It’s time Waka Kotahi came out and told us why they have rejected this proposal and who was responsible for making that decision.

In my opinion, these contractors would have more knowledge of the practicalities of large earthmoving jobs than Waka Kotahi and their history of successful completions both nationally and internationally over many years, backs up this claim.”

 

Waka Kotahi at the road face.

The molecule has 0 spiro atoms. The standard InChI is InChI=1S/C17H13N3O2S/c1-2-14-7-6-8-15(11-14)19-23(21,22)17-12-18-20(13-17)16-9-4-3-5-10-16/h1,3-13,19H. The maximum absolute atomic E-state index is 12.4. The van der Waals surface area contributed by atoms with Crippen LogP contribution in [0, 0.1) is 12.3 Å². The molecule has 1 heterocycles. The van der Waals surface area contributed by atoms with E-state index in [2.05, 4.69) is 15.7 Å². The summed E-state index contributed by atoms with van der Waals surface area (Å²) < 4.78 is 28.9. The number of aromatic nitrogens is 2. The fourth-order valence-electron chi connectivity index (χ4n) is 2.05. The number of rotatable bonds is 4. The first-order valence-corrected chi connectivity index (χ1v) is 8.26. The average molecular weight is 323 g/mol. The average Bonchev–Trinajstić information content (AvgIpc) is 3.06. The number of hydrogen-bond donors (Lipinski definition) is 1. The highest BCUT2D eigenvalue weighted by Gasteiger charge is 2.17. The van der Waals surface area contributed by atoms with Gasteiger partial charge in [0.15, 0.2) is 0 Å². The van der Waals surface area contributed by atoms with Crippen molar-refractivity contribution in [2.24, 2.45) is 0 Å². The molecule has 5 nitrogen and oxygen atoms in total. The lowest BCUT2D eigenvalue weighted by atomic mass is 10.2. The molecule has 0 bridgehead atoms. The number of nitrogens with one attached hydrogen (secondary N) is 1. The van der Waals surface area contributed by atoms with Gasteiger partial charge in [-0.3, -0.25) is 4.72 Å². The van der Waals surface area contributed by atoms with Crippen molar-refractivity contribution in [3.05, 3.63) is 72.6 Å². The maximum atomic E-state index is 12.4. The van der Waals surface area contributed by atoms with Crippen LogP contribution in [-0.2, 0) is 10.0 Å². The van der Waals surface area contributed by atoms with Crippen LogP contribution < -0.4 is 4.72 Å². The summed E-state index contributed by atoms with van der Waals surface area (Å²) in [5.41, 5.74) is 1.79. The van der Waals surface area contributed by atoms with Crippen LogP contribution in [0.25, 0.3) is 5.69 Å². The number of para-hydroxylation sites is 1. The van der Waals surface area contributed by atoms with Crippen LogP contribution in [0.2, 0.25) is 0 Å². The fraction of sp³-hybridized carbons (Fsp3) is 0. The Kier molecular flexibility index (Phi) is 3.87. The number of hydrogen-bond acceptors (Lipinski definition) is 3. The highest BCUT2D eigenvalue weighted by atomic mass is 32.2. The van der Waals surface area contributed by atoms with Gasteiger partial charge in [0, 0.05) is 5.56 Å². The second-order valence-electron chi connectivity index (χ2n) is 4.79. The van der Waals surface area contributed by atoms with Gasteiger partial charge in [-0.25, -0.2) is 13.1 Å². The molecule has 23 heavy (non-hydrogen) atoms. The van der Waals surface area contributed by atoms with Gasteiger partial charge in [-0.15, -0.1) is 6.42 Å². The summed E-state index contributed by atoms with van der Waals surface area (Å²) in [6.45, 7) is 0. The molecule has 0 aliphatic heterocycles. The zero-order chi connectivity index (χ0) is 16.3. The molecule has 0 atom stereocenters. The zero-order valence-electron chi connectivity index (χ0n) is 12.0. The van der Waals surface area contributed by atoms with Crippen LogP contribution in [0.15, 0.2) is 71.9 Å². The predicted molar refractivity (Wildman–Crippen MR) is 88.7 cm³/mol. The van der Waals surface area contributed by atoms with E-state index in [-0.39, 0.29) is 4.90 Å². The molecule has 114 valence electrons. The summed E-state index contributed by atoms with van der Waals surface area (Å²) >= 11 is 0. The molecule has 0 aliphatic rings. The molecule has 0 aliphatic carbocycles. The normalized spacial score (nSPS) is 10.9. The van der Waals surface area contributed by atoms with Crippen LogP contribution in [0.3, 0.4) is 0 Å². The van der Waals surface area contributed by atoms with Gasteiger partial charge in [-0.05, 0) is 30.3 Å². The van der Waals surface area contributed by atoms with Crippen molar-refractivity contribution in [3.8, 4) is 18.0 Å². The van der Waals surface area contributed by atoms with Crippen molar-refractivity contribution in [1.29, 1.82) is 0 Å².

The response below can be attributed to Jason Harrison, Acting Regional Manager of Infrastructure Delivery Bay of Plenty and Waikato for Waka Kotahi. Following the devastating impacts of multiple storm events this year, Waka Kotahi NZ Transport Agency is focused on restoring vital access to the Coromandel as soon as possible. Beyond the initial emergency response, our focus also includes long-term solutions so that State Highway 25 and SH25A remain resilient. We acknowledge that Coromandel residents, businesses and visitors are very concerned about how long it will take to rebuild SH25A. While SH25A is closed, Waka Kotahi is acutely aware of the sacrifice’s locals, businesses and communities are having to make. We have a dedicated team of project managers and consulting engineers focused on delivering a robust solution that can be built as quickly as possible. This team is actively working through three options for a long-term solution. Each one is being investigated in parallel so we can go as quickly as possible, and readily move to the preferred option’s detailed design and construction. The right option can only be confirmed when the risks, costs, form and time required to build each option have been assessed. The critical task of geotechnical investigations was completed earlier in April and we are now analysing the information to identify the optimum solution that enables the route to be open as soon as possible.